Found in transitional and southern zones, Bermudagrass has many quality features including a dense, medium-fine texture; rapid establishment and growth rate; and excellent heat and drought tolerance. And while the tolerance to heat and drought is great for the more southerly states, Bermudagrass has a low tolerance for cold temperatures and shade.
Because of its low tolerance, Bermudagrass becomes dormant in the winter months, resulting in a brown lawn. Some lawn owners may worry they’ve killed their grass once it turns brown, but with Bermudagrass, if you’ve done everything right, it’s likely just dormant.
How do I prepare Bermudagrass for the winter?
Winter lawn care for Bermudagrass can be a lot less demanding compared to the spring and summer months. Winterizing your lawn will only require a few steps.
Should I overseed Bermudagrass in the winter?
There are pros and cons to overseeding vs. letting your lawn enter a dormancy period. Allowing your lawn to go dormant will mean minimal water and maintenance, while overseeding will require continued work throughout the season. If you choose to allow the dormancy period, expect your Bermudagrass to brown from about November to February, though those dates can change based on weather, region, and overall health of the grass.
If you’d like green grass through the winter months, consider overseeding with a perennial ryegrass. Once the temperatures climb back up in spring, the ryegrass will die off and allow the Bermudagrass to take over.
Before Bermudagrass goes dormant, you’ll want to schedule to have your lawn fertilized in October. After that, don’t have it fertilized again until around April. If you’ve overseeded your lawn, look to have a TruGreen specialist fertilize in December and February.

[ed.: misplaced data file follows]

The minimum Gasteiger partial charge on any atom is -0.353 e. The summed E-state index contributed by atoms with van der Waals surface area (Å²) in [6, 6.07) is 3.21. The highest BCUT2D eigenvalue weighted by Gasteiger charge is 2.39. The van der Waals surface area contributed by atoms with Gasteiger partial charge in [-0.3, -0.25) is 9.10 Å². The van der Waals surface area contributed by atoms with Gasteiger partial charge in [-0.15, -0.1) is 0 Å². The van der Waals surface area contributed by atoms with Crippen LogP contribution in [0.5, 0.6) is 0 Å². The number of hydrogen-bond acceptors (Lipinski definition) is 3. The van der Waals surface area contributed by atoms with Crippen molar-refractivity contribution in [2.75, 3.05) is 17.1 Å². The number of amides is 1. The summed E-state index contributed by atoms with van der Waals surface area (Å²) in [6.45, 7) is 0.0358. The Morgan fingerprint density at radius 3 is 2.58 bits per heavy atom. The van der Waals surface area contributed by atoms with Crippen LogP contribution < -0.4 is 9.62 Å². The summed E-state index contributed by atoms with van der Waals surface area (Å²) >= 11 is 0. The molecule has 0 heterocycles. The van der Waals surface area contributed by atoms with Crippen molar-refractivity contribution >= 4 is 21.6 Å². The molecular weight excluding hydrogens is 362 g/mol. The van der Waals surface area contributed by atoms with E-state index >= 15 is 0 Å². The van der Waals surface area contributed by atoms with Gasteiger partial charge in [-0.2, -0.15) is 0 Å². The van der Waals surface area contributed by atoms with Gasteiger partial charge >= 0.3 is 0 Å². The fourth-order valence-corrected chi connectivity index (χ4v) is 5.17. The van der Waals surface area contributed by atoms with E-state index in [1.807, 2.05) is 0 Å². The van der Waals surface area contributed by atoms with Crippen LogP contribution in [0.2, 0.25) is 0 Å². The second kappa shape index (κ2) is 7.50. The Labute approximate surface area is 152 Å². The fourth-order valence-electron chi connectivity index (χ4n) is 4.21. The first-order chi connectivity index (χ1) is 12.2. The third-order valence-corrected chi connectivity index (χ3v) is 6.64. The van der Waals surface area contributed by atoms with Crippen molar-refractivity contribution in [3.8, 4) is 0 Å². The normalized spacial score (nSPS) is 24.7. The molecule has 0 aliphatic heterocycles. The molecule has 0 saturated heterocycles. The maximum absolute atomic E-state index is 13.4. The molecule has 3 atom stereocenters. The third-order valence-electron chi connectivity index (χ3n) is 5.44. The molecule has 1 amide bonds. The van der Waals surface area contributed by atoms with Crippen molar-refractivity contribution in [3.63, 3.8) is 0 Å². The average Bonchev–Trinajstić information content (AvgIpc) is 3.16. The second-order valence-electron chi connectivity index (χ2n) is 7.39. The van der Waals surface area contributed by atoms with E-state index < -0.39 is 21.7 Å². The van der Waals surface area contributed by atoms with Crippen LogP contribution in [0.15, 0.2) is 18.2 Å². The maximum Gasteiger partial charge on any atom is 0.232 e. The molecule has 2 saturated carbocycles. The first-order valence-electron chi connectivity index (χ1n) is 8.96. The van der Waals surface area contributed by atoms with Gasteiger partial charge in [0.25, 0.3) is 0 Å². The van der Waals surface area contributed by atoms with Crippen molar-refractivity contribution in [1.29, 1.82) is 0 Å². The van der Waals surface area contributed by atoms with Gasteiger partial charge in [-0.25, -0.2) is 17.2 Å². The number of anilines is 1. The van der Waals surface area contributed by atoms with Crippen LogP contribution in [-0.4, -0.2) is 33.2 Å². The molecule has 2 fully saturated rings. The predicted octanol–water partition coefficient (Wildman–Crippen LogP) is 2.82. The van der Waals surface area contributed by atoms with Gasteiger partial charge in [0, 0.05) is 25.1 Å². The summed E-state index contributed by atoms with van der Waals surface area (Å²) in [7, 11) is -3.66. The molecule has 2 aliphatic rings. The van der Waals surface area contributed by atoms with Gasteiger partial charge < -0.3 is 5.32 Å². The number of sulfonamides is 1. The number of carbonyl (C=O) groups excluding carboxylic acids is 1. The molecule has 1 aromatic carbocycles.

For dormant Bermudagrass lawns, you shouldn’t really have to mow through winter, though you may want to trim edges or uneven spots occasionally. The Clemson Cooperative Extension advises that lawns that have been overseeded with ryegrass should be mowed at 1 inch, before the grass reaches 1½ inches. After mowing overseeded Bermudagrass, leave the clippings on the surface to help recycle nutrients.
As fall transitions to winter, start to cut back on watering. When November begins, limit your watering schedule to about once a month or so until spring. Because bermudagrass is no longer growing when dormant, regular irrigation won’t be necessary. However, dormant bermudagrass may have to be watered occasionally to prevent desiccation, especially in times of warm and windy weather. If rain showers are adequate, you may be able to skip watering, just be sure to check that your lawn is getting enough water naturally.
How TruGreen can help
If you’re just not sure what to do with your lawn season by season, or you don’t even know what kind of grass you have, we can help. A TruGreen PhD certified specialist will perform a Healthy Lawn Analysis®, which helps them to create a tailored plan to give your lawn exactly what it needs to reach its full potential. To learn more about how we can help prepare your lawn for the upcoming season, give us a call at 866.688.6722 or visit our services page.